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New report reveals key features of no- and low-alcohol drinks market

Bottles of non-alcoholic drinks lined up in a row.

Published: 15 January 2024

Adults are increasingly consuming more alcohol-free and low alcohol drinks, new NIHR-funded research finds.

But trends reveal the high cost of these drinks means health inequalities may widen if people from deprived households cannot afford them, researchers say.

A team at Sheffield University published the results today. The first of its kind report provides an in-depth insight into the consumption and sales of beers, ciders, wines, spirits and ready-to-drink beverages (RTDs) such as alcopops and pre-mixed drinks containing less than 1.2% alcohol by volume (ABV).

It is the first in a new series of reports into no- and low-alcohol drinks. These reports aim to help the government and health organisations better understand the role the beverages could play in improving public health.

Its main findings revealed that in 2022: 

  • one-third of adults consumed no/low alcohol drinks at least once in the last year. 18% consumed no/low at least once a month. 10% drank them at least once a week
  • people drinking at risky levels are more likely to consume no/low alcohol drinks regularly than lighter drinkers or non-drinkers. One in four at least once a month compared to 6%of non-drinkers.
  • No/low drinks are more expensive than standard alcoholic beverages. Therefore people in higher social grades were also more likely to consume no/low drinks regularly than those in lower social grades
  • health inequalities may widen if people from more deprived households cannot afford them 
  • major alcohol brands dominate the no/low drinks market and account for 98% of no/low beer sales in shops

Lead author of the report, John Holmes, Professor of Alcohol Policy at the University of Sheffield, said: “It’s good to see evidence that risky drinkers are trying no/low alcohol drinks. However, no/low drinks are often relatively expensive. That’s a problem because alcohol causes the most harm among more deprived groups.  If those groups can’t afford no/low drinks, it might mean we see only small improvements in public health.”

Other findings in the report show the products are increasingly popular in the UK. Sales of no/low drinks grew to £221m in 2021. This figure has continued to rise.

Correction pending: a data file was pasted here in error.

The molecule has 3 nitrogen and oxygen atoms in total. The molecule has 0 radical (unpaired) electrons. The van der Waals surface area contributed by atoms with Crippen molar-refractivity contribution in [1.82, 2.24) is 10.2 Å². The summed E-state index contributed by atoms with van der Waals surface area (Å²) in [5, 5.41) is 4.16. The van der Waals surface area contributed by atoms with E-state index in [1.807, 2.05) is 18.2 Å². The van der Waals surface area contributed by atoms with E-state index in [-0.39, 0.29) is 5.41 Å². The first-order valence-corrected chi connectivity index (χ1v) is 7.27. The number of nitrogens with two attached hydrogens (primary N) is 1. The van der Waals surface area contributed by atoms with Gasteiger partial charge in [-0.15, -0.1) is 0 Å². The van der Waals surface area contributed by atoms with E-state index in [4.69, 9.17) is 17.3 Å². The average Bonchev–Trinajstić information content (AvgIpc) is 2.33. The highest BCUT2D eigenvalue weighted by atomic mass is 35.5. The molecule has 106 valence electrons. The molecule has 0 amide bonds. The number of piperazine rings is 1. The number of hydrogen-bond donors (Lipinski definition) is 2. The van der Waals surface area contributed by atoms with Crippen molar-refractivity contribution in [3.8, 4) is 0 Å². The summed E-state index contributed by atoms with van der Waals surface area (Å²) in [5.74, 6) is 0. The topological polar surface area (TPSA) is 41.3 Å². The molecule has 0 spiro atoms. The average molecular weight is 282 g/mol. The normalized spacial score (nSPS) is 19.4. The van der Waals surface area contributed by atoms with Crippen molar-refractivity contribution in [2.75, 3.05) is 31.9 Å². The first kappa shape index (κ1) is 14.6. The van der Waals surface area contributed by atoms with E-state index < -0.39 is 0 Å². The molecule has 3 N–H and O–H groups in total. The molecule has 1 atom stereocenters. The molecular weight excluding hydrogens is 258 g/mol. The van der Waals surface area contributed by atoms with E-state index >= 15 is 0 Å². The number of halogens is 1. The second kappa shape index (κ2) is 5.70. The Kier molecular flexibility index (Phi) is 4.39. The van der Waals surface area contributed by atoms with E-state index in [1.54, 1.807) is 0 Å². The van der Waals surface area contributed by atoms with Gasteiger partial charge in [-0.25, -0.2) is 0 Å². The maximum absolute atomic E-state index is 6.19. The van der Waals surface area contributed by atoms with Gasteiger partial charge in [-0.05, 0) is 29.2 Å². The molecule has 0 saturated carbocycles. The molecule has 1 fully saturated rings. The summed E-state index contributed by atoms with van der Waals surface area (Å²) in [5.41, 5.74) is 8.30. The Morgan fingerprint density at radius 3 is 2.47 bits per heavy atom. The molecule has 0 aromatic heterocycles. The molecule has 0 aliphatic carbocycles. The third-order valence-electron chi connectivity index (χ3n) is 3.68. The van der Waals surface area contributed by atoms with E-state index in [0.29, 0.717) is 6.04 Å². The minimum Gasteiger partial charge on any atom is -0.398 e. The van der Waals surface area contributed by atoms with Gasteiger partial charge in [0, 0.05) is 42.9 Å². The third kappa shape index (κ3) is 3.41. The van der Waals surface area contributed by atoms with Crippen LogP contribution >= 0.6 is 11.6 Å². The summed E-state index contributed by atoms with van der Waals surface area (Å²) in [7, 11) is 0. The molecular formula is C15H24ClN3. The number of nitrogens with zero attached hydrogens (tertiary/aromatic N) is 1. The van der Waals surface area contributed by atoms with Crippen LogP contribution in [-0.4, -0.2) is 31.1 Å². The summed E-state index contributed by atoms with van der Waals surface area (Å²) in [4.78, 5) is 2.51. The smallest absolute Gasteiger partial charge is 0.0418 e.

The proportion of alcohol sales accounted for by no/low alcohol drinks is also rising and was 1.06% of total alcohol sales volume and 0.60% of sales value in 2021.

This proportion was higher in the off-trade (shops and supermarkets) than the on-trade (pubs, restaurants and nightclubs). It was also higher for no/low beer which dominates the no/low drinks market, accounting for 77% of total no/low sales volume.

The report also showed that a small number of brands dominate the no/low market at the moment. The 3 best-selling no/low beer brands in the off-trade accounted for 48% of all no/low beer sales by volume in 2021 and the 10 best-selling brands accounted for 76%.

A total of 98% of no/low beer sales in the off-trade come from products that share branding with a normal alcoholic drink, such as Heineken 0.0 and Heineken. 

Professor Brian Ferguson, Director of NIHR’s Public Health Research Programme (PHR), which funded the study, said: “This report gives reason for cautious optimism that no- and low-alcohol drinks are genuinely being consumed as substitutes to higher alcohol alternatives. But as the authors acknowledge, no- and low-alcohol products remain relatively expensive. Hopefully prices will fall over time as technological advances in the alcohol industry reduce the production cost. I look forward to seeing other findings in due course.”

The report is the first in a series of annual reports researchers will publish between 2023 and 2026.

Read the report in full.

Read more on the study’s project page.

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